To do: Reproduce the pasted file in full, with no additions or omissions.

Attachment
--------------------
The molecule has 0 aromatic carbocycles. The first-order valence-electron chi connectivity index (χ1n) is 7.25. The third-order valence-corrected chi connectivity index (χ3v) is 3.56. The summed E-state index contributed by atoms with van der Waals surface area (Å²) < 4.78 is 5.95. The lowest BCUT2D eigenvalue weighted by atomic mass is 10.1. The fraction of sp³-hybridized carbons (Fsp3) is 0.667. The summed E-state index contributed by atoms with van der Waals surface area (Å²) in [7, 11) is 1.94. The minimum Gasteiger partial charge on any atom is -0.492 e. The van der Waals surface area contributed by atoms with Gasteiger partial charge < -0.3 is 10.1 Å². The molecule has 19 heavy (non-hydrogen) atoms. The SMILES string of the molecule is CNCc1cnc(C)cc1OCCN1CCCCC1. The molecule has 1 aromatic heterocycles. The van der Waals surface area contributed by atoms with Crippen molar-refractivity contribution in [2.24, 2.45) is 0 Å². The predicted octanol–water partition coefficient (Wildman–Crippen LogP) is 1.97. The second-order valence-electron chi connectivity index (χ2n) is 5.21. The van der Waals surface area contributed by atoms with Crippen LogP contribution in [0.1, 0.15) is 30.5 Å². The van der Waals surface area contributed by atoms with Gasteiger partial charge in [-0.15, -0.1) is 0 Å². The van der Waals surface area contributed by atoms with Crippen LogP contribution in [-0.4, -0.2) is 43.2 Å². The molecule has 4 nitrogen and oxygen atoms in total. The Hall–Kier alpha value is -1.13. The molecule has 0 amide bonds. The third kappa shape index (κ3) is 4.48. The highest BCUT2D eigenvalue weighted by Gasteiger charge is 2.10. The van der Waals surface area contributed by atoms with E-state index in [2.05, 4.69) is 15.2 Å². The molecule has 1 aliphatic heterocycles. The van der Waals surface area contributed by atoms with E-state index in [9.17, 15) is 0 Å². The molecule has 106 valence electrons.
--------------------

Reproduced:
The molecule has 0 aromatic carbocycles. The first-order valence-electron chi connectivity index (χ1n) is 7.25. The third-order valence-corrected chi connectivity index (χ3v) is 3.56. The summed E-state index contributed by atoms with van der Waals surface area (Å²) < 4.78 is 5.95. The lowest BCUT2D eigenvalue weighted by atomic mass is 10.1. The fraction of sp³-hybridized carbons (Fsp3) is 0.667. The summed E-state index contributed by atoms with van der Waals surface area (Å²) in [7, 11) is 1.94. The minimum Gasteiger partial charge on any atom is -0.492 e. The van der Waals surface area contributed by atoms with Gasteiger partial charge < -0.3 is 10.1 Å². The molecule has 19 heavy (non-hydrogen) atoms. The SMILES string of the molecule is CNCc1cnc(C)cc1OCCN1CCCCC1. The molecule has 1 aromatic heterocycles. The van der Waals surface area contributed by atoms with Crippen molar-refractivity contribution in [2.24, 2.45) is 0 Å². The predicted octanol–water partition coefficient (Wildman–Crippen LogP) is 1.97. The second-order valence-electron chi connectivity index (χ2n) is 5.21. The van der Waals surface area contributed by atoms with Crippen LogP contribution in [0.1, 0.15) is 30.5 Å². The van der Waals surface area contributed by atoms with Gasteiger partial charge in [-0.15, -0.1) is 0 Å². The van der Waals surface area contributed by atoms with Crippen LogP contribution in [-0.4, -0.2) is 43.2 Å². The molecule has 4 nitrogen and oxygen atoms in total. The Hall–Kier alpha value is -1.13. The molecule has 0 amide bonds. The third kappa shape index (κ3) is 4.48. The highest BCUT2D eigenvalue weighted by Gasteiger charge is 2.10. The van der Waals surface area contributed by atoms with E-state index in [2.05, 4.69) is 15.2 Å². The molecule has 1 aliphatic heterocycles. The van der Waals surface area contributed by atoms with E-state index in [9.17, 15) is 0 Å². The molecule has 106 valence electrons.